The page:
“Lakewold: A Magnificent Northwest Garden”
The newly released book about the South Sound’s Lakewold Gardens in Lakewood reveals the garden’s heart and soul in essay form by those who have been most closely associated with it. Lakewold Gardens was the private estate of Eulalie Wagner and has been a public garden since 1989. According to the book, more than ten thousand people from around the world visit Lakewold each year. “Lakewold: A Magnificent Northwest Garden” explains why.
Editor Ron Fields and producer Judy Wagner pulled together family, garden staff and respected horticultural experts (Foreword by Dan Hinkley) to share their first hand histories and backstories, beginning with the purchase of the property on Gravelly Lake in 1918 and its evolution from private estate to public garden.
Of course, the pictures are what “catch you”. Both archival and modern photographs are included. The book is a well-organized seasonal overview of Lakewold. If you haven’t visited Lakewold Gardens yet this will get you there.
Distributed through University of Washington Press. 120 pages, $50
What times WHAT??
I suppose I COULD figure out how much soil, mulch or fertilizer I need for a garden section but…why? Sixth grade math retrieval can take too long. It’s easier to go to www.kelloggarden.com and click on their lawn and flowerbed soil calculator. It takes about 3 seconds. The calculator is especially helpful for raised beds.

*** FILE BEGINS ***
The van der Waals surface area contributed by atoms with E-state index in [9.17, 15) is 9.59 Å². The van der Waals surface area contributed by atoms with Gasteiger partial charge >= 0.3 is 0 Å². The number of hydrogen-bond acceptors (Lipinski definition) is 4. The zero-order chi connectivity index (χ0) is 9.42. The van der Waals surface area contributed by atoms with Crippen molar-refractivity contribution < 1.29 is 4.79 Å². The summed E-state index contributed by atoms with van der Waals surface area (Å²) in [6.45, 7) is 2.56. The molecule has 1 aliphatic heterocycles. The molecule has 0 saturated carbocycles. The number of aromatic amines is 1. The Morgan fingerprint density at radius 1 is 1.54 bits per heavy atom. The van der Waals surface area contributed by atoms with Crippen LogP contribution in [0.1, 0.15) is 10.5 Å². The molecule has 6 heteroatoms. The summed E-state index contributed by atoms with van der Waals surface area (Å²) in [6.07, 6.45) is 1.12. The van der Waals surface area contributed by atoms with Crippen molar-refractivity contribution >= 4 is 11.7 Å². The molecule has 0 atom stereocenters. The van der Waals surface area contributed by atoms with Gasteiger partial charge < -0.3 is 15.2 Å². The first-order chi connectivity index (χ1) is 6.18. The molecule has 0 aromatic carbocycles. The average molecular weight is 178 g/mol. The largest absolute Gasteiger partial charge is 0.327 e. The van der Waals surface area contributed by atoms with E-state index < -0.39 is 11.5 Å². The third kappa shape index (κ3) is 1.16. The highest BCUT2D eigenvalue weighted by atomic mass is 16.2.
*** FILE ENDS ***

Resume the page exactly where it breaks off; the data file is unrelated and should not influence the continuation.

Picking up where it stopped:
Garden Tool Conundrum
Is it worth spending more money on stainless steel garden tools? Mud slides off stainless steel so it definitely pays to shell out extra for digging forks, shovels and spades. Buy a good one and you only have to buy one, not one a year. Tools like weeders that are used more often can be made of high carbon steel. Carbon steel holds its edge longer and is easier to sharpen. Pruning saws? Replaceable blade saws are the way to go.
Easiest? Fastest? Prettiest?
When first grade teachers want to show their kids the miracle of the seed, they choose nasturtiums. Nasturtiums are just about perfect. They come up fast; they grow like crazy and cover a large area in no time. They’re bright and cheery in all the colors of fire…the yellows, oranges and reds. You can get them to climb or crawl or spill. You can cut them, bring them inside and turn a small bowl into a work of art. As long as they are grown without pesticides you can eat them. The flowers add color and a peppery/sweet to salads and pasta and even desserts. Those first grade teachers know stuff.
Why Heirloom Seeds?
Besides nostalgia, planting heirloom seeds serves a real purpose. Heirloom seeds come from plants whose progeny have been around for at least 50 years. They are open-pollinated (not manipulated by man). Heirloom vegetables, flowers and herbs are a direct line to garden history; a history that didn’t commonly include chemical pesticides. Horticultural survival of the fittest. Heirloom seeds are purebred like poodles and golden retrievers. You MOSTLY know what you’re going to get even though they might vary a little in behavior.